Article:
The efforts of the Islamic fascists will be incremental, rather than wholescale. They will not conquer and occupy
territory, as the fascists of the 1930s tried, but will intimidate society and the courts into accepting their world view.
Only a sustained effort to justify and maintain Western values can stop this kind of campaign.
It brings to mind the words of T.S. Eliot, "This is the way the world ends, not with a bang but a whimper."
When William Bennett (conservative moralist and Republican) and Alan Dershowitz (liberal trial lawyer and Democrat) agree
on anything, you know it must be right. Here's what they have written:
What has happened? To put it simply, radical Islamists have won a war of intimidation. They have cowed the major news media
from showing these cartoons. The mainstream press has capitulated to the Islamists -- their threats more than their sensibilities.
One did not see Catholics claiming the right to mayhem in the wake of the republished depiction of the Virgin Mary covered
in cow dung, any more than one saw a rejuvenated Jewish Defense League take to the street or blow up an office when Ariel
Sharon was depicted as Hitler or when the Israeli army was depicted as murdering the baby Jesus.
So far as we can tell, a new, twin policy from the mainstream media has been promulgated: (a) If a group is strong enough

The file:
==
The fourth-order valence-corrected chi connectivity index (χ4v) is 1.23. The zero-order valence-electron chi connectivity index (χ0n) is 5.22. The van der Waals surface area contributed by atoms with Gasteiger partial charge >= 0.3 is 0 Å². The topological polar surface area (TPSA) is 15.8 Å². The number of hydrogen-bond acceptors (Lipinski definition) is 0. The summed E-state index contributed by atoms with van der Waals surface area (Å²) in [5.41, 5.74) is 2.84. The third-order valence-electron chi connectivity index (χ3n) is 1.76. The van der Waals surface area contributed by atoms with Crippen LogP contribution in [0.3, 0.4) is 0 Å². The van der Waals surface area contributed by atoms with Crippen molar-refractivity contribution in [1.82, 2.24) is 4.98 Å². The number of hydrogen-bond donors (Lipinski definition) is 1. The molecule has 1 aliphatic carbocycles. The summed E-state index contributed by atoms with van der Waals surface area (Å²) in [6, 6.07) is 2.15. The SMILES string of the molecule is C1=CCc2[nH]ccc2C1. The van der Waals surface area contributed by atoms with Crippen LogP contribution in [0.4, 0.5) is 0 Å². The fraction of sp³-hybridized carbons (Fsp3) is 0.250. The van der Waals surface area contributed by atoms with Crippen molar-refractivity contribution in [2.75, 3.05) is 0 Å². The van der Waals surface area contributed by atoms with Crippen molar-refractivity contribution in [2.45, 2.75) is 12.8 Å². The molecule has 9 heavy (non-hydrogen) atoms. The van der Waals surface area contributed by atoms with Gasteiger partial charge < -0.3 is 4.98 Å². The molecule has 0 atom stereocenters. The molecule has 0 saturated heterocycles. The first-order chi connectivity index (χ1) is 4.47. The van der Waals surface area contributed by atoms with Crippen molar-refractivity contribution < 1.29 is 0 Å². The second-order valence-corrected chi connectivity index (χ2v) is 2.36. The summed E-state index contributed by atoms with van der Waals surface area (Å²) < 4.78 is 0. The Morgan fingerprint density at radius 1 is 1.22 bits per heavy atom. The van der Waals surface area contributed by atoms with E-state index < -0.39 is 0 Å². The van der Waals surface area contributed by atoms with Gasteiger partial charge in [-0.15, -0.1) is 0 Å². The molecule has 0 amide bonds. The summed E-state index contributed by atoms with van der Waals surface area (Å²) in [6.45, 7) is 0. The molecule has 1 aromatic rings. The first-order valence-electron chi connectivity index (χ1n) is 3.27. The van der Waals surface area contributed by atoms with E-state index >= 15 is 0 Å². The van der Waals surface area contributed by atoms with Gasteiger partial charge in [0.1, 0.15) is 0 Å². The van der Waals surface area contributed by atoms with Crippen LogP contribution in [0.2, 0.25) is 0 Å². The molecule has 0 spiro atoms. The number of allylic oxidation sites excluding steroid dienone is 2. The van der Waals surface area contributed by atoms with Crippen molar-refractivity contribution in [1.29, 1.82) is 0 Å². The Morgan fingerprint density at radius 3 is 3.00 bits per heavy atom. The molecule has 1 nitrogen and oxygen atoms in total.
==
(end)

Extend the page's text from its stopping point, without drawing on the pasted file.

in its reaction to a story or caricature, the press will refrain from printing that story or caricature, and (b) if the group
is pandered to by the mainstream media, the media then will go through elaborate contortions and defenses to justify its abdication
of duty. At bottom, this is an unacceptable form of not-so-benign bigotry, representing a higher expectation from Christians
and Jews than from Muslims.
While we may disagree among ourselves about whether and when the public interest justifies the disclosure of classified
wartime information, our general agreement and understanding of the First Amendment and a free press is informed by the fact
-- not opinion but fact -- that without broad freedom, without responsibility for the right to know carried out by courageous
writers, editors, political cartoonists and publishers, our democracy would be weaker, if not nonexistent. There should be
no group or mob veto of a story that is in the public interest.
When we were attacked on Sept. 11, we knew the main reason for the attack was that Islamists hated our way of life, our
virtues, our freedoms. What we never imagined was that the free press -- an institution at the heart of those virtues and
freedoms -- would be among the first to surrender.
And Gore may be a man whose time has come in his party. It was he who warned of climate change and predicted its consequences.
Hurricane Katrina was just a fulfillment of the prophesies Gore wrote about in his late-1980s book Earth in the Balance. He
has been an energy-conservation nut for years, and his obsessions with alternatives to oil will play better and better as
we come to realize how our addiction to oil has led us to dependency on the dealers of this particular drug — Iran, the Saudi
royal family and Hugo Chavez.
The Democratic base’s anger at Gore’s defeat in 2000 was assuaged by the worse Kerry defeat of 2004. The idea that he
was an incompetent candidate has been replaced in Democratic iconography by the idea that he was cheated out of the presidency.
The hiatus has healed his reputation with the base in much the same way that the negative rap on Nixon for losing in 1960
was ameliorated by the Goldwater wipeout of 1964.
History indicates that candidates who won the popular vote but lost in the Electoral College have all come back to win